I still remember where I was 10 years ago. One of the employees came in and said he’d heard on the radio that a plane had hit the World Trade Center. I can remember how we were all shocked and were wondering what had happened. At first we thought it wasn’t true or that it had been an accident. We went to the meeting room and turned on the TV. We watched the scenes in horror, and I remember how we were hoping that someone would get the people out from the upper floors via helicopters. One of the employees was a former marine and he explained to us how difficult and dangerous it would be to mount such a rescue. We were talking about the tragedy unfolding in front of our eyes when the second plane hit.
I can’t describe what went on the rest of the day. We were all frantically trying to get in touch with friends and family. At one point there were rumors that there were still a number of flights up in the air, with destinations to major cities, and someone stated that air control didn’t have contact to some of them. We tried to get in touch with everyone who we knew who was working in tall buildings – I finally managed to get in touch with my sister and my cousin and updated them since they didn’t have a TV in their office, and told them to go home, to get out of the upper floors of the buildings they were working in.
I was scheduled to teach Karate that evening and was talking to Hanshi, our head teacher, whether we should cancel classes that day. He decided that classes should take place as scheduled – those who couldn’t manage or cope wouldn’t come, but it would be important to maintain some sort of routine for the children.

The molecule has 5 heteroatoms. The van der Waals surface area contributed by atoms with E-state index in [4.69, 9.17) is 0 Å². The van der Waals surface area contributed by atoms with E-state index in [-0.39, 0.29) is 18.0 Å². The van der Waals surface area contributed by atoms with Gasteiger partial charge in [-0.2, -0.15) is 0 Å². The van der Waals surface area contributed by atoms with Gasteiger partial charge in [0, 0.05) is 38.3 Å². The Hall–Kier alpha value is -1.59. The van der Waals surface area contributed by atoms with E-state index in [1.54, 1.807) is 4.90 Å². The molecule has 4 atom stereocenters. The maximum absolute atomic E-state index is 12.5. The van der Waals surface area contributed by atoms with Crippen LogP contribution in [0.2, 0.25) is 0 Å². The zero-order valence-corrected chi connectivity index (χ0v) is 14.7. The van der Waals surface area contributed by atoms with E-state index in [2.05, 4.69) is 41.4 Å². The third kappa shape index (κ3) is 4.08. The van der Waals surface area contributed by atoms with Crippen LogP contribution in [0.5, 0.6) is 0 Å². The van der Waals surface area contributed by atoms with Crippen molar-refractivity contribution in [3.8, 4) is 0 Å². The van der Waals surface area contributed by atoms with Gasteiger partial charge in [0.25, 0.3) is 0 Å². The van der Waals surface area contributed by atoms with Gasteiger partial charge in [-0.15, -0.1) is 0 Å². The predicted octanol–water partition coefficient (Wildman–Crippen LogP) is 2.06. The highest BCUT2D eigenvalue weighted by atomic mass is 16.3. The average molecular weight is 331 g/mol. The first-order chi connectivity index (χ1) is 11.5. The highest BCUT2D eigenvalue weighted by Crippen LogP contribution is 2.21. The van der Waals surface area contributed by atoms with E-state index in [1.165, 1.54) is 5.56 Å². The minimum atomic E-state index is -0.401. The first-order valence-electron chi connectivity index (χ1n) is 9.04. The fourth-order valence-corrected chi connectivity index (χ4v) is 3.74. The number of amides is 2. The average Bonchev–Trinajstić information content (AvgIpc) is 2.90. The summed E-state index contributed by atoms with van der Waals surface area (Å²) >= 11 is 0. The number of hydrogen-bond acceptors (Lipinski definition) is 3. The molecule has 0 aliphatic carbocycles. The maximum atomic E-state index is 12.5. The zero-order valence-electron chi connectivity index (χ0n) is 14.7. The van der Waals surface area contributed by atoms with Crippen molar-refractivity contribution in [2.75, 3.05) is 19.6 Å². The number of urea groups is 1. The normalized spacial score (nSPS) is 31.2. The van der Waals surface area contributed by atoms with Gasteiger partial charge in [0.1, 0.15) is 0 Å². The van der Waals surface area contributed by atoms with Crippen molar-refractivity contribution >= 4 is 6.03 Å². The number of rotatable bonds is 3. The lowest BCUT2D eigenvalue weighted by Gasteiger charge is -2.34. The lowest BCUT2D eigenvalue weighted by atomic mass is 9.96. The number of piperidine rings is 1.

My father was scheduled to fly to New York on September 12, and then to DC, but everything was cancelled. My father’s colleague who was working in downtown DC, three blocks away from the White House. He told us how the streets were packed, how everybody ended up walking to their various homes, some of them walking miles and miles. I don’t know how people who worked in suburban Virginia or Maryland managed.
I remember seeing all the flowers being placed at all the embassies around the world, how people were expressing their condolences. I remember how le Figaro, one of the most important French newspapers carried the headline “Nous sommes tous Americains” (We are all Americans).
I remember seeing the flag from the World Trade Center being carried during the Opening Ceremony of the Olympic Games in February 2002, and how I started to tear up. I remember driving up I-395 into DC a week after that and seeing the side of the Pentagon that had been hit by the plane first hand from my car.
It’s been 10 years, and in some ways the world changed. But life has moved on. We’re resilient, and we don’t let ourselves be intimidated by terrorists.